What this blog defines as “descriptive metrics” are numbers that describe some aspect of the quality and quantity of work handled by a law department (See my post of Feb. 19, 2009: supervisory responsibility; Feb. 26, 2009: start of a series on such metrics; March 8, 2009: in-house lawyers; March 9, 2009: fee concentration with firm size and effective rate; March 11, 2009: management initiatives; March 26, 2009: degree of client reliance on the legal department.). Descriptive metrics are benchmarkable – you can compare your metrics to your peers’ – or they can create a profile of the department. My long-term goal is to develop a “fingerprint” of a law department through a set of descriptive metrics.
Specifying how hard in-house counsel and staff work ought to be fairly easy, but isn’t (See my post of Nov. 23, 2008: how hard it is to prove how hard internal lawyers are working.). The raw material may be available – matters and hours – but the proof remains difficult. Partly this is because administrative tasks detract from productive time (See my post of Oct. 30, 2005: admin time squeezing out other time.).
Descriptions of workloads start with matters (See my post of March 26, 2008: matters with 14 references.). With matters counted in a consistent way, you can depict legal departments in terms of matters per lawyer, types of matters, matters per practice group and other variations. Obviously complexity of matters deeply influences workload (See my post of Dec. 27, 2008: complexity of legal practice with 20 references.). I know of no unarguable way to quantify complexity.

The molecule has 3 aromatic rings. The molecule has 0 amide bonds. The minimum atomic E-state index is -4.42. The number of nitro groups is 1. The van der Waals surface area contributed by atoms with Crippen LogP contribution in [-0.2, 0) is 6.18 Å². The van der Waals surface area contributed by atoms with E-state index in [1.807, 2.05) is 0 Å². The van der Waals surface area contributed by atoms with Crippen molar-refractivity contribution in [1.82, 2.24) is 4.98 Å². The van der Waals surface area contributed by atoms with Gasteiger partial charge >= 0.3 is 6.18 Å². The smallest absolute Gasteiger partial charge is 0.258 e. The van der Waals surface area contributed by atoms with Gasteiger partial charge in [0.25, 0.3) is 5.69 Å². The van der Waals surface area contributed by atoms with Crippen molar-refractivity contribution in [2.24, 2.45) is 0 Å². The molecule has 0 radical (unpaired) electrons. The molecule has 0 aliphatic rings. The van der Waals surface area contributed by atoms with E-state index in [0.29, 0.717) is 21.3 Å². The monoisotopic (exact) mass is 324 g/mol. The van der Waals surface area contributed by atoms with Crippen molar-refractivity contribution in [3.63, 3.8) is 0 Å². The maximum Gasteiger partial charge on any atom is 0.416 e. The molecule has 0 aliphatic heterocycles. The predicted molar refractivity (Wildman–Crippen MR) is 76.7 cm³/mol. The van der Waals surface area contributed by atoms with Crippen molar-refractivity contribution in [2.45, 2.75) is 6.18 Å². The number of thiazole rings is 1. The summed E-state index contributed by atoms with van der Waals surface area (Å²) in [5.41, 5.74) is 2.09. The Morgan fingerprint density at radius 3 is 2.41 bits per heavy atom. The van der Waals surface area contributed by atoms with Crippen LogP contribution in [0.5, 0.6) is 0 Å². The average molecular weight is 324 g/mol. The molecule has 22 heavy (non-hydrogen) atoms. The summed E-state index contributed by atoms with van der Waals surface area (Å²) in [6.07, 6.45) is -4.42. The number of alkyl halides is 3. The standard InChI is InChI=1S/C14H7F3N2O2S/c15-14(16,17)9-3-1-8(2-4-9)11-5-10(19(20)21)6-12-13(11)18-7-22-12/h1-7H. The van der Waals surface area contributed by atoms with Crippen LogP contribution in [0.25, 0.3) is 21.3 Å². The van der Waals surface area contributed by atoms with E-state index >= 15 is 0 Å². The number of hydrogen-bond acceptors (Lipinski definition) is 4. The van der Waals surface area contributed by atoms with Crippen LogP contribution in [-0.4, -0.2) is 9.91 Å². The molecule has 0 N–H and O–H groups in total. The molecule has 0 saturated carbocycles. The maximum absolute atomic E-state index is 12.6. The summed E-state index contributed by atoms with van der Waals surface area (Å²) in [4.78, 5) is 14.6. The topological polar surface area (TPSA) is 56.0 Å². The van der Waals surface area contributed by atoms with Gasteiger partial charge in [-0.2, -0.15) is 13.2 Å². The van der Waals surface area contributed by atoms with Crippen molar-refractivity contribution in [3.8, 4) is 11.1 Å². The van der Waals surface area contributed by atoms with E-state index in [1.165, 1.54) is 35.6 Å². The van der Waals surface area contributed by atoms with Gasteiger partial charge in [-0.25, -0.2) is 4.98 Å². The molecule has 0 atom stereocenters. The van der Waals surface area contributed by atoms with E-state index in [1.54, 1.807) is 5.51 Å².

Many descriptive metrics in the domain of workload consist of practice area benchmarks (See my post of Feb. 25, 2008: practice area benchmarks with 24 references;
Dec. 23, 2008: normalized lawsuits per million dollars of litigation spend; and Dec. 23, 2008: normalize between publicly-traded and private corporations.). Similarly, contract management software may generate workload metrics (See my post of Nov. 22, 2008: contract management software with 11 references.).
Internal time tracking allows many more descriptive metrics about workload (See my post of Nov. 22, 2008: internal time tracking with 16 references.).